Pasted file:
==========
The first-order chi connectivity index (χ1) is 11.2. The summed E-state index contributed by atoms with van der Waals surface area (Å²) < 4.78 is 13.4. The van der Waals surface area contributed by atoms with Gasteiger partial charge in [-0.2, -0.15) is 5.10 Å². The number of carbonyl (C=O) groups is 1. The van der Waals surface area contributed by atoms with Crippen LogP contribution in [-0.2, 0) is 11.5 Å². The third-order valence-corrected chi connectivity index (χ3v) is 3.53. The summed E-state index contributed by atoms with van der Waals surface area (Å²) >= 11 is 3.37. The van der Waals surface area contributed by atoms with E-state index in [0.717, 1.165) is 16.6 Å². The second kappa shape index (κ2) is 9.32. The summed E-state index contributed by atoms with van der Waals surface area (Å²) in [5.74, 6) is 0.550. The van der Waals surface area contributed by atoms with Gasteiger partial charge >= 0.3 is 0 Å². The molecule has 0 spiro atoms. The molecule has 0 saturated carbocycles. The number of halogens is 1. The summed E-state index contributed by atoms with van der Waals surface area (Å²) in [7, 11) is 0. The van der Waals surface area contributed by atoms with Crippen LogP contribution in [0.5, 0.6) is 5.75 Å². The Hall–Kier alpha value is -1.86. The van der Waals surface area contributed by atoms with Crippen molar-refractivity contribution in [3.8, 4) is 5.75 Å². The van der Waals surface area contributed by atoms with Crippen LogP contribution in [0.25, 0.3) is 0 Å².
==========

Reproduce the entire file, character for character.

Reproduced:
The first-order chi connectivity index (χ1) is 11.2. The summed E-state index contributed by atoms with van der Waals surface area (Å²) < 4.78 is 13.4. The van der Waals surface area contributed by atoms with Gasteiger partial charge in [-0.2, -0.15) is 5.10 Å². The number of carbonyl (C=O) groups is 1. The van der Waals surface area contributed by atoms with Crippen LogP contribution in [-0.2, 0) is 11.5 Å². The third-order valence-corrected chi connectivity index (χ3v) is 3.53. The summed E-state index contributed by atoms with van der Waals surface area (Å²) >= 11 is 3.37. The van der Waals surface area contributed by atoms with E-state index in [0.717, 1.165) is 16.6 Å². The second kappa shape index (κ2) is 9.32. The summed E-state index contributed by atoms with van der Waals surface area (Å²) in [5.74, 6) is 0.550. The van der Waals surface area contributed by atoms with Gasteiger partial charge >= 0.3 is 0 Å². The molecule has 0 spiro atoms. The molecule has 0 saturated carbocycles. The number of halogens is 1. The summed E-state index contributed by atoms with van der Waals surface area (Å²) in [7, 11) is 0. The van der Waals surface area contributed by atoms with Crippen LogP contribution in [0.5, 0.6) is 5.75 Å². The Hall–Kier alpha value is -1.86. The van der Waals surface area contributed by atoms with Crippen molar-refractivity contribution in [3.8, 4) is 5.75 Å². The van der Waals surface area contributed by atoms with Crippen LogP contribution in [0.25, 0.3) is 0 Å².